This is the agape ethic of Jesus, the tangible centering of Christ, to love God in loving each other. This is for me God's call to justice, to care for those who are suffering the legion injustices of poverty. For me, for my Christianity to have any real bearing on the world, I must answer God's call to love kindness and justice, the call to live God's justice for the poor of the world. God is calling us to relevance.

Tuesday, March 8, 2011

What Is Lent Calling Me To?

When I was a child, Lent used to mean giving up sweets. As I got older it meant giving up alcohol or sex. Lent also carried the weight of guilt. It was the time of year when even a cradle Episcopalian, such as myself, could embrace a good healthy dose of guilt... embracing the "Catholic" aspect of my Anglo-Catholic heritage.

Even as I grew up and Lent became more about "spirituality" and fasting as a means to further "mature" my relationship with God, it still bore a notion of self-denial and lingering guilt born of the misbegotten childhood notion that My Sin was So Bad that some notion of a God requiring a blood sacrifice was needed to wash it away... so happy to have put that childish thing aside.

So as I now know, accept and embrace the perfectly loving God revealed in Jesus, who could never require a human blood sacrifice as the price of atonement, as the price of my admission into the Salvation Club, Lent is no longer the great cosmic guilt trip.

So what is Lent then if not the guilt trip to end all guilt trips?

After years of not knowing what Lent is, after it having been liberated from the guilt trip connotations of childhood, I would still go to Ash Wednesday service, still fast, and wonder about it. Then a couple of years ago at an Ash Wednesday service, the priest was smearing oil and ashes onto my forehead in the sign of the cross and a notion crossed my mind. The priest was exercising the imposition of ashes. In my mind I saw myself looking into a mirror with the ashes crossed on my forehead and realized I had taken something on.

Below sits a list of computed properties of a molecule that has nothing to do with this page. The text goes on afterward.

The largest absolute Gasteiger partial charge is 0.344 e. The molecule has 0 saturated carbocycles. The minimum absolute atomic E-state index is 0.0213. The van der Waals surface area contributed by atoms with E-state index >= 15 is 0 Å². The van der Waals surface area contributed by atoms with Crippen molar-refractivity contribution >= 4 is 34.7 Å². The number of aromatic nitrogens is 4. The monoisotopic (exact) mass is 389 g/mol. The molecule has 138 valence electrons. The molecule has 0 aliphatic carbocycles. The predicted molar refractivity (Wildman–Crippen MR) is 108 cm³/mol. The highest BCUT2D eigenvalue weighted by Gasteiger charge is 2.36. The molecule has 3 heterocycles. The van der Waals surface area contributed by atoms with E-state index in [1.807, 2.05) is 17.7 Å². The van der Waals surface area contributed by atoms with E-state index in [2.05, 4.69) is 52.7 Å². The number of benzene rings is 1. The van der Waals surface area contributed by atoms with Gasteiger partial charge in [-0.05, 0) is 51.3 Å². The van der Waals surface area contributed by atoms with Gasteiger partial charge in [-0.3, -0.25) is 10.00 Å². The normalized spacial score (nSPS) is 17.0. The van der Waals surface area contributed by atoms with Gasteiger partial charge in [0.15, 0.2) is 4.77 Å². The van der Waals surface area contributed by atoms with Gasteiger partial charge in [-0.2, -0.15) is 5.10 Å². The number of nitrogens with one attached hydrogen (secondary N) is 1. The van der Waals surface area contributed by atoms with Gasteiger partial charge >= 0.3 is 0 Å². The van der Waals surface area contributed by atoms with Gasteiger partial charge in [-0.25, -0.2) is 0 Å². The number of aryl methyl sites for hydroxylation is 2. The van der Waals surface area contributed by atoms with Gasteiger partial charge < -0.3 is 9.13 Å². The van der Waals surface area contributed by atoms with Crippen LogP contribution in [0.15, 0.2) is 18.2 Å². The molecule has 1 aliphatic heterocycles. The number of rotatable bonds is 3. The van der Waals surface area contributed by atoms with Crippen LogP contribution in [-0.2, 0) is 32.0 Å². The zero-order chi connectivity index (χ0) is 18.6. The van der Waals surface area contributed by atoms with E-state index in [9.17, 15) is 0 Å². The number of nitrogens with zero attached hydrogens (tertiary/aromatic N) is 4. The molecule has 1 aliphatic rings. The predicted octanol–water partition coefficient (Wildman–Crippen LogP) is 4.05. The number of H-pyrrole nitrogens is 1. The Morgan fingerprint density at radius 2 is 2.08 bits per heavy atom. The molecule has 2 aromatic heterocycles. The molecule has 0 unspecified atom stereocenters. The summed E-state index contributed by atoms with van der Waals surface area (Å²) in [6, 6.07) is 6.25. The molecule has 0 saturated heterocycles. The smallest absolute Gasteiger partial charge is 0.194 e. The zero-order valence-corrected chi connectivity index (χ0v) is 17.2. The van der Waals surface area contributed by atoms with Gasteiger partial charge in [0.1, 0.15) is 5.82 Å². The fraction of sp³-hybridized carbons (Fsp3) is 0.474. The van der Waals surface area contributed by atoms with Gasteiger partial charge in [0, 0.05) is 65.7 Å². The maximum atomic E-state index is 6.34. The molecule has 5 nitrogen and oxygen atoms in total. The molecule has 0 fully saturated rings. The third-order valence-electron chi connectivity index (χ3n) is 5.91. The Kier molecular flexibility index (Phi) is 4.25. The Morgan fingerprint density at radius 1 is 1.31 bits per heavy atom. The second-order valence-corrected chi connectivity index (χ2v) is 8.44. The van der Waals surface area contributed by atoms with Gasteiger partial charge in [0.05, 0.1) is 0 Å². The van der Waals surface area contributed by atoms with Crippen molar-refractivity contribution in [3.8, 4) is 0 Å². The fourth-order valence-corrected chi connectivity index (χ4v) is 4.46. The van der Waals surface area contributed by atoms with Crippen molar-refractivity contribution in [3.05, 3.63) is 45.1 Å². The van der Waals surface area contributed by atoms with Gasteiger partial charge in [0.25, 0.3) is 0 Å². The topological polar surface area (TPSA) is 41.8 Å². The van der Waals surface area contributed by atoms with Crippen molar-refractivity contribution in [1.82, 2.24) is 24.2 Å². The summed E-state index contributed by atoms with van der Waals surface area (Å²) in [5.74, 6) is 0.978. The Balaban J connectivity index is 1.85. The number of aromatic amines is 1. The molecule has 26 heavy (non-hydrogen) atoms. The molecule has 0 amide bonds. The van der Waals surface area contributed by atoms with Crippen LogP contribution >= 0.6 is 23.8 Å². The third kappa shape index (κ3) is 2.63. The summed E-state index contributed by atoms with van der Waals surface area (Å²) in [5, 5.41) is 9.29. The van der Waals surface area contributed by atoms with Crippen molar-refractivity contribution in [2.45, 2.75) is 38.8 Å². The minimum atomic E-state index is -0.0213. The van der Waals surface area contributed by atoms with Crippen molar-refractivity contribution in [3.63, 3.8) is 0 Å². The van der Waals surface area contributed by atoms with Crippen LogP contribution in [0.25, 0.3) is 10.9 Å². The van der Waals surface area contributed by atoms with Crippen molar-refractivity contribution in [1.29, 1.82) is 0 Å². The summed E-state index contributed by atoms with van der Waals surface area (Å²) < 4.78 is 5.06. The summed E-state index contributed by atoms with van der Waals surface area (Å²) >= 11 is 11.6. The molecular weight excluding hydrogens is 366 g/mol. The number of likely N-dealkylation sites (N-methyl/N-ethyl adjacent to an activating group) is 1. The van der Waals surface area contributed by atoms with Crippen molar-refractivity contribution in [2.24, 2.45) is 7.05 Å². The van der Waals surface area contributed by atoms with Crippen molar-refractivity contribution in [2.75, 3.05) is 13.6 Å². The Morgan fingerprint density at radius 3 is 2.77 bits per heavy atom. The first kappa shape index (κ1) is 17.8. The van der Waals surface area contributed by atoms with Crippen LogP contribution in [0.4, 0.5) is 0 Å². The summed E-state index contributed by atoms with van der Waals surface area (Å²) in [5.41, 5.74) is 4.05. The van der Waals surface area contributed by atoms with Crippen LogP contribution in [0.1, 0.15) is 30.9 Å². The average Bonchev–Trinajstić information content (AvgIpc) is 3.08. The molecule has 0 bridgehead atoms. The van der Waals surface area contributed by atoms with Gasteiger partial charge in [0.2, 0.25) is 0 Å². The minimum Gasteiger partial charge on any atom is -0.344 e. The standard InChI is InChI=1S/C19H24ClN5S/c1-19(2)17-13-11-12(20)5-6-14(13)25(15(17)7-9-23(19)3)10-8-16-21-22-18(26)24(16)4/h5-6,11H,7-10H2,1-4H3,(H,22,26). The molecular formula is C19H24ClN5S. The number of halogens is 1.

There it was, on my forehead, an imposition, I literally had taken something onto myself. From that moment on Lent had become about taking things on instead of denying myself things. It was no longer about denying myself things because I am a sinner of countless sins. Lent was now about taking on the challenge of understanding my transgressionss as symptomatic of what was/is lacking in my life... love.

For me Lent is now about responding to God's love and God's loving call in a very focused way, in taking on self-examination but not to wallow in the guilt of my transgressions, my lack of loving towards creation, but instead to seek out what it is in my life which acts as the barrier between God's love, me and you. As Jesus answered God's call by going into the wilderness, we too can answer God's call to enter the wilderness of our fears, our shame, and examine them and their sources in our lives and how they serve as barriers from our freedom in God's healing love.

This can be very hard work, much harder than bearing guilt, which may be why we sometime choose guilt over healing. Sometimes the examination and cleansing of a wound hurts more than the wound itself, but it is necessary for healing to occur and that's what salvation is: healing.

Honestly over the years, answering the call to discipleship has involved giving-up things, attitudes and emotions. Some things have been surrendered out of necessity, but the lasting choices have been in response to God's love. The choices of these kind have been the building blocks of the lasting changes. When one ceases to make choices because they're the "right ones" or because of expectations of some reward, emotional or material, but makes choices because they are loving choices, the loving choices begin to feed on themselves in our lives and the lives of others. We begin to choose loving as the natural choice.

This way of living, responding to and in anticipation of God's love, is the promise of God's freedom and as close to heaven on earth as I've ever known. This way, the way of Jesus, is the way in which I've found healing and will continue to do so as long as I keep taking on the promise of God's love. In my often distracted life, returning to love's promise and taking on love's promise is what keeps me moving and building upon itself. It's like how a tree just keeps building and building upon itself, ring after ring of growth, one upon the other.

To me it's not about giving things up to be better, but taking on the choices to be loving, to be well. It's about taking on the responsibilities of loving in response to love, to being loved. Whether Lent means taking on a new way to serve the suffering of the community, or finding wounds to be cleaned and healed, or in some other way to express love to God in each other and creation, these are all responses to God's call to love. After all, if we are loving more, then we must naturally be transgressing less.

What is Lent calling us to this year?